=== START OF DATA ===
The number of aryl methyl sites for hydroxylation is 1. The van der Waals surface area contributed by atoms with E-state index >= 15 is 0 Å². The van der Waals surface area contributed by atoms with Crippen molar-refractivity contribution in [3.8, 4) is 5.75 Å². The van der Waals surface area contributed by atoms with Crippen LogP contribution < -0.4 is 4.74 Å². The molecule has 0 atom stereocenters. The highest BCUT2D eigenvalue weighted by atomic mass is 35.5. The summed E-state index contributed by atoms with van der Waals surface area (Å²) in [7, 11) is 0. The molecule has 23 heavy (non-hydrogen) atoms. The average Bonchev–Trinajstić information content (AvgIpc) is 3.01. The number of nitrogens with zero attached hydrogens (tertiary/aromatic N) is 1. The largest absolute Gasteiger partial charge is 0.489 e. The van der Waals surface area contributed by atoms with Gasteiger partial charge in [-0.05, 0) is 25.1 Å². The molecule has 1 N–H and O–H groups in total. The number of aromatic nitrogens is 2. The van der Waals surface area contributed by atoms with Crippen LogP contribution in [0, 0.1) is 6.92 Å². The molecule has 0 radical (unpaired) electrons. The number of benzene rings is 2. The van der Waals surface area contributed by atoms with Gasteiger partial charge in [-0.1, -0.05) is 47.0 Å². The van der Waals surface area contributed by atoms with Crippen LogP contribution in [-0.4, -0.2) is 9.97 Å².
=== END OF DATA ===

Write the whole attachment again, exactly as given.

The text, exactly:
The number of aryl methyl sites for hydroxylation is 1. The van der Waals surface area contributed by atoms with E-state index >= 15 is 0 Å². The van der Waals surface area contributed by atoms with Crippen molar-refractivity contribution in [3.8, 4) is 5.75 Å². The van der Waals surface area contributed by atoms with Crippen LogP contribution < -0.4 is 4.74 Å². The molecule has 0 atom stereocenters. The highest BCUT2D eigenvalue weighted by atomic mass is 35.5. The summed E-state index contributed by atoms with van der Waals surface area (Å²) in [7, 11) is 0. The molecule has 23 heavy (non-hydrogen) atoms. The average Bonchev–Trinajstić information content (AvgIpc) is 3.01. The number of nitrogens with zero attached hydrogens (tertiary/aromatic N) is 1. The largest absolute Gasteiger partial charge is 0.489 e. The van der Waals surface area contributed by atoms with Gasteiger partial charge in [-0.05, 0) is 25.1 Å². The molecule has 1 N–H and O–H groups in total. The number of aromatic nitrogens is 2. The van der Waals surface area contributed by atoms with Crippen LogP contribution in [0, 0.1) is 6.92 Å². The molecule has 0 radical (unpaired) electrons. The number of benzene rings is 2. The van der Waals surface area contributed by atoms with Gasteiger partial charge in [-0.1, -0.05) is 47.0 Å². The van der Waals surface area contributed by atoms with Crippen LogP contribution in [-0.4, -0.2) is 9.97 Å².